The final rounds of sorority rush this week presented freshman hopefuls with the ultimate test: to eat, or not to eat?
Showered in cookies, cake pops, popcorn and treats imported from the most coveted bakeries in the metropolitan area, the girls couldn’t help but wonder if the bountiful treats were a trick.
Food is an integral part of the open rush process for both genders. This past week, fraternities and sororities each served up a different plat du jour, subliminally reinforcing their specific dose of gender stereotyping in such choices. At the same time, we observed a similar divergence in the expected behaviors of guys and gals.
While the girls rotated from house to house, mostly posing with their pink lemonades, Penn men guzzled down some serious man food to prove their machismo to future brothers.
Not only were the members of the houses themselves subscribing to these roles, but their prospective biddies followed suit in the charade — acting how they believed appropriate.
Brian Wansink, director of Cornell’s Food & Brand Lab, notes in the Salon article “Men Eat Meat, Women Eat Chocolate: How Food Gets Gendered” that we eat foods associated with the traits we wish to see in ourselves. So if we are what we eat, girls must be home-baked and boys Philly cheesesteak-ed, right?
While the message sent to boys was straightforward — eat and be merry — Penn’s young women were receiving mixed messages. Though always encouraged to eat the treats, the freshmen confessed that this urging sometimes felt duplicitous, as though they should politely refuse to gain approval from the sisters.
We find this troubling in how it characterizes the creation of female-female friendships and for how it associates being skinny with prestige.
At least in our sorority house, we are seriously all about the food. No tricks. And we are confident that this rings true in every house, despite the false stereotypes whispered in the windtunnels.
Alex Enny, the Vice President of Recruitment for the Panhellenic Council explained that food shouldn’t be so central to sorority recruitment.
The ongoing 5-year No Frills Recruitment plan will phase out “the ‘frilly’ aspects of recruitment — i.e., the fancy desserts, the Open House mocktails and the skit. This is because in the end you’re pledging your life to a sisterhood, not a Naked Chocolate cupcake.” Nevertheless she maintained that girl rush does require structure and that a “cheesesteak and chicken wing”-centered process would be “horrific.”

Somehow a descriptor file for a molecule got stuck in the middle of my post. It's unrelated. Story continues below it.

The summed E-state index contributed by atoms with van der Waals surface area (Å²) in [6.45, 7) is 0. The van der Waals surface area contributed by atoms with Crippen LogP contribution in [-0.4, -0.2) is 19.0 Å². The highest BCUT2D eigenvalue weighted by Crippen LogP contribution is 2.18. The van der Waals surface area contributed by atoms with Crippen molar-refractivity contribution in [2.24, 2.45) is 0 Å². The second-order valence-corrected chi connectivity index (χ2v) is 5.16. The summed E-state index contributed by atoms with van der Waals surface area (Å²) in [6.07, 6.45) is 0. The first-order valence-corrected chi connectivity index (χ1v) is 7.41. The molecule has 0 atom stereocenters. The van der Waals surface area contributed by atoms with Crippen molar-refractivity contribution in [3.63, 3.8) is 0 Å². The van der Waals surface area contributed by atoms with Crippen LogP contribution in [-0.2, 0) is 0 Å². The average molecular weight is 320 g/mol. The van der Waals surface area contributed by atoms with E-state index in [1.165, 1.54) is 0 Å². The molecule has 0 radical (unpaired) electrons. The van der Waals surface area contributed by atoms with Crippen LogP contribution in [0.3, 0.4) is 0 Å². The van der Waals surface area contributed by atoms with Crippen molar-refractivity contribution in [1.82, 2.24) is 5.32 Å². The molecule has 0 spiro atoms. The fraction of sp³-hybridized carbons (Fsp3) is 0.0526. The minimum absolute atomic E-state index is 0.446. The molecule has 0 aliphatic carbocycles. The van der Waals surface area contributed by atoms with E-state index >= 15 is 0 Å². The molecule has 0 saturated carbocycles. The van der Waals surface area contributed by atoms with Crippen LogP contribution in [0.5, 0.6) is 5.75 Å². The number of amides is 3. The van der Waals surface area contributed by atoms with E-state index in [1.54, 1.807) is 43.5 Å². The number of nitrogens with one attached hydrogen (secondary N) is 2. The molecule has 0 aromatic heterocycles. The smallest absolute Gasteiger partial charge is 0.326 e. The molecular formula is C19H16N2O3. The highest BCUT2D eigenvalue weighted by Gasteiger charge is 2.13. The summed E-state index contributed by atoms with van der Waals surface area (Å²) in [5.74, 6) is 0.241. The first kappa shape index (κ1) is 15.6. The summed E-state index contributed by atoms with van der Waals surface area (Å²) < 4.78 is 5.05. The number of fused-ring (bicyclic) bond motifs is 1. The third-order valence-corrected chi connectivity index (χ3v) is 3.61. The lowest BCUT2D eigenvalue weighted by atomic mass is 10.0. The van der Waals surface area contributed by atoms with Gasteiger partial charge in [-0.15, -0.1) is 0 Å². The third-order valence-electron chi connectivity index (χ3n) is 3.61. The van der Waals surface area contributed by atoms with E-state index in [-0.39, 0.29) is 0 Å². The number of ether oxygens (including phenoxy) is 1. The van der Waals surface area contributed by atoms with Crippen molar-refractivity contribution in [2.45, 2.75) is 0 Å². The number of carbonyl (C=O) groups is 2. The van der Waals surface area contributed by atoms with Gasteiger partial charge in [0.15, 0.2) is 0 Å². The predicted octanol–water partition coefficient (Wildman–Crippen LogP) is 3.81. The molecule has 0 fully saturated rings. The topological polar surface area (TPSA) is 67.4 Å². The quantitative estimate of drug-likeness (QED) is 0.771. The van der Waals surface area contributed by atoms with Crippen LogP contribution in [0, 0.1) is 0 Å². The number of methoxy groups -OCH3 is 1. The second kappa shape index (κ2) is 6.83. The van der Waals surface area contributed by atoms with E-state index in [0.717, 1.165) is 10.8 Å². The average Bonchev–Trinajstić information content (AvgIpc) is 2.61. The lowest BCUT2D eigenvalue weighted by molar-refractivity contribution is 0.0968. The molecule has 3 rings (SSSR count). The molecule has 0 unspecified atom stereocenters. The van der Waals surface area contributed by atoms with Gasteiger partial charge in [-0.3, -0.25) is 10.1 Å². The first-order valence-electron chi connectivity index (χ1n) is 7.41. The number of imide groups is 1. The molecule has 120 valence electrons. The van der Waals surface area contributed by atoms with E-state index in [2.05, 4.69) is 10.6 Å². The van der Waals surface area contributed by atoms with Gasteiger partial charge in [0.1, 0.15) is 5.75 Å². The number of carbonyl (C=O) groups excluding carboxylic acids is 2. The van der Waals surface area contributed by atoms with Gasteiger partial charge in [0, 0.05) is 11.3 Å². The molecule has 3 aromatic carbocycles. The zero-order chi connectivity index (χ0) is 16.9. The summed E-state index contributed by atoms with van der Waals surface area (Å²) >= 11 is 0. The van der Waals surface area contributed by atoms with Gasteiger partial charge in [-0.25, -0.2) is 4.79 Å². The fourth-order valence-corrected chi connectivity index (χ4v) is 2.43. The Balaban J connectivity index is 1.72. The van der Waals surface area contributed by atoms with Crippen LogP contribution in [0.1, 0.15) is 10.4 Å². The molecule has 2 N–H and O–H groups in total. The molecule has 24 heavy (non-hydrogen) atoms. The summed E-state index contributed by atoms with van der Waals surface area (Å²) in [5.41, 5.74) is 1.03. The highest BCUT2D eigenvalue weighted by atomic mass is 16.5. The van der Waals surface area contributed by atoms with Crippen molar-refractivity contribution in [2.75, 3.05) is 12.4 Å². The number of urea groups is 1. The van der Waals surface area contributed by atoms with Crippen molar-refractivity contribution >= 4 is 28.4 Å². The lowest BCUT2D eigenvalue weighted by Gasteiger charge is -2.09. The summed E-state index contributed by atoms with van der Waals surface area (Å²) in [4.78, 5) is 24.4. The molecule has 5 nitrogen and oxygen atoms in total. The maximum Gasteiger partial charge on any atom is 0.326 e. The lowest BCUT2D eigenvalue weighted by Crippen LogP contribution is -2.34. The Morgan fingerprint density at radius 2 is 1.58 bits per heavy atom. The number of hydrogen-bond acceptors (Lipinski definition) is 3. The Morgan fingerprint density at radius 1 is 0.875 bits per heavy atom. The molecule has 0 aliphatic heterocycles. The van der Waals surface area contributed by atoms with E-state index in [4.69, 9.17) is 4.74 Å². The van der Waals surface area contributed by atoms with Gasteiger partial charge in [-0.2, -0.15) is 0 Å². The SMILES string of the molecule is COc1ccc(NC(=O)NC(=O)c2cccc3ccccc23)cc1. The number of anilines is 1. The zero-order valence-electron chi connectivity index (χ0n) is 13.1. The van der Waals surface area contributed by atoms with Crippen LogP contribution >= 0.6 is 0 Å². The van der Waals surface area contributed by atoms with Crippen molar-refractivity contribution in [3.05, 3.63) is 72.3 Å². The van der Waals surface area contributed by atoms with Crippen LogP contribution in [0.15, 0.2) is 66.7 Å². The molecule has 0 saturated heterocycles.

That’s not to say food doesn’t play any part in the rush process. Engineering and Wharton junior Garrett Zwahlen, a brother in Beta Theta Pi, spoke to the importance of food in the open rush game.
His house chose to serve wings on day two, which undoubtedly pairs well with football and Axe deodorant. Garrett explained the subsequent script that follows at the Beta “chouse,” or chapter house: it’s not only acceptable but enticing for prospective rushes to shake the brothers’ BBQ-sauce covered hands. Practical? No. But bro? Bro.
Barra Foundation post-doctoral fellow Christopher Parsons, who currently teaches a history course through the lens of food at Penn, finds that eating not only satiates our hunger but becomes “a really important way of communicating.” He explains that human behavior towards food has a discreet, riddled social code that we all subconsciously understand.
When rushes gather around food and subsequently perform certain behaviors, they “reaffirm that [they] speak the same language” as the house they hope to join. But the trick is that this language is “unspoken” — a common practice used to reinforce status and maintain hierarchy.
While some freshman girls were unconcerned with how they might be judged based on their food habits, others looked for a signal from the older girls before snagging a snack — waiting for the older girl to go first and give the implied permission, in line with this unspoken language.
As one female College freshman who wished to remain anonymous noted, “at guy rush you’re here to eat, at girl rush you’re here not to eat,” reflecting the assumed governance of rush.
Freshies, you are totally overthinking.
And if you don’t believe us, take it from College junior and Sigma Delta Tau President Sharon Friedlander. She raves about her house chef Aimee’s homemade cookies — apparently the SDT girls make them disappear faster than their freshman rushes do.
These campus-renowned cookies are an emblem of SDT’s identity and Friedlander maintains that “girls should not have to feel awkward eating [them].” As College junior Caroline Quigley, a sister in Delta Delta Delta, said of their signature vanilla pinafore cake on Preference Night, “the only reason I would hope a girl doesn’t eat it is so that I can eat it!”
We trust her — it sounds delish.
Ali Kokot and Hayley Brooks are College juniors from New York, N.Y. and Ft. Lauderdale, F.L. respectively. You can email them at firstname.lastname@example.org or follow them at @haybethbrooks and @alikokot. “Think Twice” appears every Wednesday.